Pugh’s call for the routine sampling of DNA from children as young as five is only the latest in a number of statements by senior police officers and judges advocating the extension of powers to take and keep DNA samples from wholly innocent individuals, setting up a system of mass genetic surveillance.
Following two recent high-profile murder convictions where the culprits had been implicated by DNA found at the scene, calls were again made to establish a national DNA register containing samples from everyone in the UK. Last year, one of Britain’s most senior judges, Lord Justice Sedley, also called for DNA records to be kept on all UK residents.
The government has not ruled out such a move, merely saying that it would raise “significant practical and ethical issues.”
Last year, the Home Office launched a consultation to examine the possible expansion of the DNA database to cover all those arrested, even for such minor offences as begging or speeding. According to the Observer, a Home Office document initiating the consultation had promoted the merits of massively expanding the database.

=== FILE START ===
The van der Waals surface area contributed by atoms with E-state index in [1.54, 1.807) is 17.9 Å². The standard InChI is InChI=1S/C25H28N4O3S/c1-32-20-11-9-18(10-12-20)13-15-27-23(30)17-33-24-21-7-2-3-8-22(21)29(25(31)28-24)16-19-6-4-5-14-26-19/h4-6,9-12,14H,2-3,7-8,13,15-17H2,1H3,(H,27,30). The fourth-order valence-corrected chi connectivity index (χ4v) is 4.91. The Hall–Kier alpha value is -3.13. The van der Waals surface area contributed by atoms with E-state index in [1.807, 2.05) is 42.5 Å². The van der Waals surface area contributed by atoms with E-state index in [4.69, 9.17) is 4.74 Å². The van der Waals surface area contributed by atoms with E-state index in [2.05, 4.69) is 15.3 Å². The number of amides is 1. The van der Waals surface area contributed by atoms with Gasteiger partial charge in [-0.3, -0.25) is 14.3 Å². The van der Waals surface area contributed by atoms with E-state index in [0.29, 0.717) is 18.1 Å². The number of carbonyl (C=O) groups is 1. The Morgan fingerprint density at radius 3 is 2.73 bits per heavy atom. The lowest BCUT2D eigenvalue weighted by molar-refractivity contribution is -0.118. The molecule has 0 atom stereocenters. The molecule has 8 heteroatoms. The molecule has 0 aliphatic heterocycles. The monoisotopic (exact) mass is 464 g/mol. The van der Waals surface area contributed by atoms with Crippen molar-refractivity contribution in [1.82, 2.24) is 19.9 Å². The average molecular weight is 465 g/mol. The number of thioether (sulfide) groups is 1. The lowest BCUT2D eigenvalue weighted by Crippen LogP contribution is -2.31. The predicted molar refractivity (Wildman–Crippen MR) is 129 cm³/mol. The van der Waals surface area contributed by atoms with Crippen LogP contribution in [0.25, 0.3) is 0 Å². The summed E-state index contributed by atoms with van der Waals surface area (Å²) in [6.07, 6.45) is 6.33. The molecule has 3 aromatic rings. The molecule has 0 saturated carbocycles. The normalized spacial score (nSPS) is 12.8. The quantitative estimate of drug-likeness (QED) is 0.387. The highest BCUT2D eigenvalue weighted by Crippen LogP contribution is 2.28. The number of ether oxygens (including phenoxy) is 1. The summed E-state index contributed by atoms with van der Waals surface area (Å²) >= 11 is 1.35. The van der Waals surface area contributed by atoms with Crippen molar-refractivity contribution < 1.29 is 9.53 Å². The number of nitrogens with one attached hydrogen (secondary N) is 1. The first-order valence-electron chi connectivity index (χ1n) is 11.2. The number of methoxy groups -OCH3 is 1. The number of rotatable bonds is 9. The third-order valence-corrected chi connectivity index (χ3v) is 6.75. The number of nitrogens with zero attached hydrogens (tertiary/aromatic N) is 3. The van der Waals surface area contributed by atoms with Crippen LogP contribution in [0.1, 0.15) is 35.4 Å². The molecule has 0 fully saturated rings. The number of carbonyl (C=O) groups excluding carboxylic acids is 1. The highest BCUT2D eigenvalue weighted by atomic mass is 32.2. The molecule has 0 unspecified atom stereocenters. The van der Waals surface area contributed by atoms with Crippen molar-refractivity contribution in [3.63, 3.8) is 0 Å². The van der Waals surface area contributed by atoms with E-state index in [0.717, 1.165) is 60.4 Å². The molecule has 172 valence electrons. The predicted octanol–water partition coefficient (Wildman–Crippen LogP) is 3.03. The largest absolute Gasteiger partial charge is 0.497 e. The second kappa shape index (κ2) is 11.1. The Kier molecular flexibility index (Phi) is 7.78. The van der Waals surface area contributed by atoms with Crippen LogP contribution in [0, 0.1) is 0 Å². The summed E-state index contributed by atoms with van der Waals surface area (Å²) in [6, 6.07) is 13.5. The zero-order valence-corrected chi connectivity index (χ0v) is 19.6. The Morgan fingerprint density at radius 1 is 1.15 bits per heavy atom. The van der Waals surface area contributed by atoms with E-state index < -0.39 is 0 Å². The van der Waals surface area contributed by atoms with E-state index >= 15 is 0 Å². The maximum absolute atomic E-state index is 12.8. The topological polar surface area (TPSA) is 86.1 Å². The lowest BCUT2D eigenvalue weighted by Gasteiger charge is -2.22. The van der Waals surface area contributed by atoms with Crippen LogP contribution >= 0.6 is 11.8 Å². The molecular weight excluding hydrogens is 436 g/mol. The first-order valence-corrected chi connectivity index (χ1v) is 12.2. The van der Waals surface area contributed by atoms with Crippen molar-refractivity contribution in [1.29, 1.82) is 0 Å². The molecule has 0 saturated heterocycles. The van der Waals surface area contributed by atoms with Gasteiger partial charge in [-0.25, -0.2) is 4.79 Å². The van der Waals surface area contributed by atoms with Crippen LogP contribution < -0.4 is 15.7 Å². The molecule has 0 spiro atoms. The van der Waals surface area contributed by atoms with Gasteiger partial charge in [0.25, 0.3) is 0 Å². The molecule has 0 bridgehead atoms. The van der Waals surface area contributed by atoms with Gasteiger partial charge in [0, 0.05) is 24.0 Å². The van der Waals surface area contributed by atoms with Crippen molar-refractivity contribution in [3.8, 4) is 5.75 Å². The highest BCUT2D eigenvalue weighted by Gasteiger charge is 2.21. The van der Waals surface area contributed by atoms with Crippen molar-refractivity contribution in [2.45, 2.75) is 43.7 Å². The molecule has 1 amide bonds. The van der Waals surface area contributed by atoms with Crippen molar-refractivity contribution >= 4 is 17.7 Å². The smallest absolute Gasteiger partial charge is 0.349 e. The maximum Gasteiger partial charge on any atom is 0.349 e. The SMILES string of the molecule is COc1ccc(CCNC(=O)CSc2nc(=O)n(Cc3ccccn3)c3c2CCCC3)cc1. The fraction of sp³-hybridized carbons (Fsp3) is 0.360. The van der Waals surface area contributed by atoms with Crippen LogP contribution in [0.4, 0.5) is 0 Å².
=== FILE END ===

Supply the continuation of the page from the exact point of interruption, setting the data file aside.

Home Office Minister Meg Hiller told the home affairs select committee in February that information on the identity register, which will underpin new biometric passports and the ID cards soon to be routinely issued, would be shared with authorities in the European Union and United States “in specific cases.”
And at a recent pan-European conference on serious organised crime, London’s Metropolitan Police Commissioner, Sir Ian Blair, said DNA records should be extended throughout the EU.
Roger Smith, director of human rights organisation Justice, said granting police the power to compel samples without having to show reasonable suspicion was “a substantial and unwarranted intrusion on the rights of personal privacy.” He called for a return to the position prior to 1995, when police were only allowed to keep the samples of those convicted.
Under legislation introduced in 2001 and 2004, the Labour government has considerably extended police powers to take and keep DNA samples from anyone arrested on suspicion of having committed a “recordable offence.” This includes any offence punishable by imprisonment, but also extends to relatively minor offences such as tampering with a motor vehicle, poaching and drunkenness.
Under the 2004 legislation, police can take a DNA sample from any person arrested aged 10 or more, in the case of a child, without the parent’s consent.